One of the chief criticisms of chick lit is the shallow nature of the protagonists and their exaggerated screeching about appearance, boyfriends and (the omnipresent) shoes. On the surface, The Cinderella Pact, by Sarah Strohmeyer (author of the Bubbles Yablonsky mystery series), seems to be just such a book. Instead, it delivers a big, cheery story with enough fairy tale and froth to let us escape the mundane, and with enough intelligence to make it worthwhile. Nora Devlin has made a pact with two friends to once and for all lose the extra weight they are all carrying. These are not slightly chubby girls barely managing to squeeze into size eights; they're all well into W sizes, and too young to be so frumpy. As the pounds come off, Nora struggles with the changing perceptions of others, and learns that losing weight doesn't necessarily wave a magic wand over a life. Nora is an intelligent heroine worth cheering for, and The Cinderella Pact brims with insights on the difficulties of not being beautiful in a beauty-obsessed society, while never resorting to preaching. This is what chick lit is supposed to be.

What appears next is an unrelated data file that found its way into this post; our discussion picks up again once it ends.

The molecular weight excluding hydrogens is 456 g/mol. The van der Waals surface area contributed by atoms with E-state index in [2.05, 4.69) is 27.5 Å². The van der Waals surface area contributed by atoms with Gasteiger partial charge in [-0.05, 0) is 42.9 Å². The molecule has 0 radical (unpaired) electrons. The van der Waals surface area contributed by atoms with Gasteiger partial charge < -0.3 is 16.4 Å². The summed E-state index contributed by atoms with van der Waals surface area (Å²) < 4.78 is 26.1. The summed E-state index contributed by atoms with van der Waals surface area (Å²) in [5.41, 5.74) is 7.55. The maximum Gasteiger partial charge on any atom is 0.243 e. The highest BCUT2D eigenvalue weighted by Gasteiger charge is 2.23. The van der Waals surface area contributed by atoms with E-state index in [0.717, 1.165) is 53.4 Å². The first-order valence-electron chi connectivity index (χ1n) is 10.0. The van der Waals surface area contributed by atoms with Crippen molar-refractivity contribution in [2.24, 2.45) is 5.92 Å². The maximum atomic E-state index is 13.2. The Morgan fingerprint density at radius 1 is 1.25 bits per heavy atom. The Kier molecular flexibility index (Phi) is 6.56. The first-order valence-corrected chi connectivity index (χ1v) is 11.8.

Barbara Samuel writes novels from her native Colorado. Her latest book is Madame Mirabou's School of Love.

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